means of physical force or show of authority, has in some way restrained the liberty of a citizen .
. . a ‘seizure’ has occurred.”). The Third Circuit has articulated that “a seizure results from
coercive pressure from state actors resulting in a significant, present disruption of the targeted
person’s freedom of movement.” James v. City of Wilkes-Barre, 700 F.3d 675, 681-82 (3d Cir.
2012) (internal quotation marks and citation omitted).
To assess whether a seizure has occurred, courts consider “all of the circumstances
surrounding the encounter,” and decide if the “conduct would have communicated to a
reasonable person that he was not at liberty to ignore the police presence and go about his
business.” Kaupp v. Texas, 538 U.S. 626, 629 (2003) (internal citation and quotation marks
omitted). The Supreme Court has described facts that may indicate a seizure, including “the
threatening presence of several officers, the display of a weapon by an officer, some physical
touching of the person of the citizen, or the use of language or tone of voice indicating that
compliance with the officer’s request might be compelled.” Id. at 630 (internal citation and
quotation marks omitted).
Here, Plaintiff alleges facts which, if true, constitute a seizure. Plaintiff alleges the
following: first, her supervisor instructed her to attend a meeting with five officials from the
prosecutor’s office, who were Plaintiff’s employers in addition to being law-enforcement
personnel; then, pursuant to those officials’ directive, a police detective took Plaintiff to the
office library where she was only permitted to leave once for the restroom; and finally, most
significantly, that same detective then took Plaintiff to a hospital to be checked in for a
psychiatric evaluation that she did not wish to undergo. Under those circumstances, a reasonable
person would likely not have felt free to simply ignore the prosecutors’ directives, disregard the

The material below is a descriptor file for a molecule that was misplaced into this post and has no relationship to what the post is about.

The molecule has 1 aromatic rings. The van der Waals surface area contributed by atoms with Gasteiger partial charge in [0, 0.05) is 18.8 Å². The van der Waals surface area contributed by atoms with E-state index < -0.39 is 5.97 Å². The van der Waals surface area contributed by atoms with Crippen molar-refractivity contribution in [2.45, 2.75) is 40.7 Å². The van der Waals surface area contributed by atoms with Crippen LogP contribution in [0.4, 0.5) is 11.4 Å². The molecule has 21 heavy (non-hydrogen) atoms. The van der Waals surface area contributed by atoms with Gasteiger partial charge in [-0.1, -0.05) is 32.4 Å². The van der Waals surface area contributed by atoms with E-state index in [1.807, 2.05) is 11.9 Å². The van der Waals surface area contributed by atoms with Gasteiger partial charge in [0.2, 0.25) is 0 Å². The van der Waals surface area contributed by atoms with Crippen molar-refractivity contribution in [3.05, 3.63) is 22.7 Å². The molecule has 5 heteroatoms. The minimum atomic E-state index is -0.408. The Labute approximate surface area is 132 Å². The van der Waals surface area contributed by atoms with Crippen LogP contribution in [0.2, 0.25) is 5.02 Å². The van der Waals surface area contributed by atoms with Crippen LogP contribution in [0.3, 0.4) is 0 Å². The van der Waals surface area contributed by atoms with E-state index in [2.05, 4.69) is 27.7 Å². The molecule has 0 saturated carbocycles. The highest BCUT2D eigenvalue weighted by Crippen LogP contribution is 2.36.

instructions of the detective, or flee from the hospital once brought there. It appears, in sum, that
Plaintiff was not free to “go about [her] business.” Kaupp, 538 U.S. at 629.
Defendants emphasize that Plaintiff was not handcuffed or physically threatened. Such
facts are not prerequisites. Plaintiff’s allegations somewhat resemble those made in Shuman v.
Penn Manor Sch. Dist., 422 F.3d 141, 147 (3d Cir. 2005). There, the Third Circuit determined
that a high school student had indeed been “seized” when he was told to stay in a conference
room under a school administrator’s directive. Likewise, here Plaintiff was allegedly detained in
a library under prosecutors’ directive, and added to that, Plaintiff alleges that a detective then
forcibly took her to a hospital to undergo an unwanted examination, where she had to stay until
being discharged. The Court thus finds that Plaintiff has alleged a “seizure.” See Tennessee v.
Garner, 471 U.S. 1, 7 (1985) (“Whenever an officer restrains the freedom of a person to walk
away, he has seized that person.”).
As to the lawfulness of that action, seizures typically require a warrant. Shuman, 422
F.3d at 147 (“With limited exceptions, a search or seizure requires either a warrant or probable
cause.”). Plaintiff alleges that Defendants seized her without a warrant or probable cause, and
she has thus stated a plausible violation of her rights, recoverable under Section 1983 and the
NJCRA. Defendants’ motion to dismiss this count is accordingly denied.
ii. Denial of Procedural Due Process